Montgomerie also raises another issue that has implications for government - that of Cameron's personal work ethic. This government has raised laissez-faire to an art form, but there is a point where you wonder whether it is an attempt to let a thousand flowers of chaos bloom or just laziness on the part of Downing Street. Some of the appalling management over the past year or so - Gove's BSF debacle, Spelman's trials over forests, Gove's books debacle, Lansley's reversals over the NHS and any of the range of avoidable ministerial disasters - all would have benefitted from closer attention from Number 10. Gordon Brown may have been too focussed on the detail personally to see some of the bigger issues, but Cameron appears to be at the opposite end of the spectrum. With the economy in dire straits and our trading partners in Europe on the verge of panic, now is not the time for the captain of the ship to be resting.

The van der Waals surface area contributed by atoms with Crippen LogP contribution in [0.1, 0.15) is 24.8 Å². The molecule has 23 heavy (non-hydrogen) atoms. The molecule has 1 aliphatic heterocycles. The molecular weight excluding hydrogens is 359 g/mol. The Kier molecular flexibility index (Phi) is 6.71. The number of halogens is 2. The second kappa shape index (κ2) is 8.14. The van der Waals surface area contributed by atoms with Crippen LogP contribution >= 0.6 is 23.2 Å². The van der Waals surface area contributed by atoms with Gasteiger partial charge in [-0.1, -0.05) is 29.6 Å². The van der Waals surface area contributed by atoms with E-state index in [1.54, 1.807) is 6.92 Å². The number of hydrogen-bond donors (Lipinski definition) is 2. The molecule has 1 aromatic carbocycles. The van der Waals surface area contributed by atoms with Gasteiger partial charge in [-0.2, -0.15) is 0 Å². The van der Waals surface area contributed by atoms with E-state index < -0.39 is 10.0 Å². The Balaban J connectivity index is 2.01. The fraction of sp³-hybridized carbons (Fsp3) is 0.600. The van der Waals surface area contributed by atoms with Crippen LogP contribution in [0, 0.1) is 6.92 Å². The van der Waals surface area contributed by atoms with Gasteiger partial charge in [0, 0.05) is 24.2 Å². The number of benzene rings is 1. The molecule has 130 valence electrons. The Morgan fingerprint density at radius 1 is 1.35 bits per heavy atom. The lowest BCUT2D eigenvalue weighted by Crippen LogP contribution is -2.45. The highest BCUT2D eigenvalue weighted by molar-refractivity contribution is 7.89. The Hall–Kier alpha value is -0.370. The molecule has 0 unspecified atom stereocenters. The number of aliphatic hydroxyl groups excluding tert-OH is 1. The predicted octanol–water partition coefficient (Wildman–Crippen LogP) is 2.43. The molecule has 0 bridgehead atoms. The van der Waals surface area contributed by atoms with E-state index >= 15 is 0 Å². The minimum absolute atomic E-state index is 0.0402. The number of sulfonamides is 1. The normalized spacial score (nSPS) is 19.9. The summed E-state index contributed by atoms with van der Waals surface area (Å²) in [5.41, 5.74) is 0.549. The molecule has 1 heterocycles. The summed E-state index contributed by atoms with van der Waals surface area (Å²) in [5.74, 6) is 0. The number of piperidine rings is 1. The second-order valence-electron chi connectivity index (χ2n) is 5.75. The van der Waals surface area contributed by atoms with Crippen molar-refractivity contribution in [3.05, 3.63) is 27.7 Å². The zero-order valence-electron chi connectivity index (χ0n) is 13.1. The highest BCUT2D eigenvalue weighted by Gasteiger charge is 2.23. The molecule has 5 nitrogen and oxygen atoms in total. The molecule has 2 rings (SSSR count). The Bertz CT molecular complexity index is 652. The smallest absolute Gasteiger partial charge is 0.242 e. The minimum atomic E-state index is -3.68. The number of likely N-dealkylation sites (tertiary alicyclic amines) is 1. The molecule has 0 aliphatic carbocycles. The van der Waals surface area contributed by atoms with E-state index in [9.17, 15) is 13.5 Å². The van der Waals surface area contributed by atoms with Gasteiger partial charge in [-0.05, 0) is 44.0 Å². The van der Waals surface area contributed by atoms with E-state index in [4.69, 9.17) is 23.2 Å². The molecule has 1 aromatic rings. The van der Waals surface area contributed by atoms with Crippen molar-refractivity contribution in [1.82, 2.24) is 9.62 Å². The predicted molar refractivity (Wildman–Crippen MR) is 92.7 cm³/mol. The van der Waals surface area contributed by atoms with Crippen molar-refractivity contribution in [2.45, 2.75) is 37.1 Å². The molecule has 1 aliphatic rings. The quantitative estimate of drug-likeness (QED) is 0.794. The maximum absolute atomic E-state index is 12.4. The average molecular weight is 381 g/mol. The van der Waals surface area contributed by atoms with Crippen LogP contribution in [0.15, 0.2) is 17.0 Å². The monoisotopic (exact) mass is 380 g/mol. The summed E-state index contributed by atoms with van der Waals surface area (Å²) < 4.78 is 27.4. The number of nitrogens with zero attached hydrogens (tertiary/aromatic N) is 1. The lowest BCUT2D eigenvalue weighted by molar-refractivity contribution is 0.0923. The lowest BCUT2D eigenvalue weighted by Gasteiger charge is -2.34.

It isn't a question of if, but when the next revolt occurs and unless Cameron takes demonstrable control rapidly, he will find himself on a course for the rocks. Of course, the party can be brutal when it needs to - will they drop the pilot before the next election?

Monday, October 24, 2011

Why Ed is spot on in handling the EU referendum vote.

Sunny Hundal reckons that Ed Miliband is making tactical mistakes by whipping Labour MPs to vote against a referendum vote in today's debate in the Commons. I think he's wrong and that Ed is spot on.

Whilst it is true that there are different views amongst Labour MPs - Kate Hoey and Graham Stringer are both known as sceptics,  they are nowhere near as bad as the headbangers in the Tory party and there are real gains to be had in supporting the government on this.

Firstly, we should argue strongly that whatever the views about the case for or against a referendum, now is not the time. The focus of the government, business and the political class should be solely on the economy. There is little else of any significance other than steps to economic growth and diverting attention to a political argument. Even more ludicrous is the idea that the European leaders would entertain Britain attempting to renegotiate our position at a time when they are focussed on keeping their countries functionally solvent. We can argue we are acting in the country's best interests, not working out our obsessions at a time when the country can least afford it.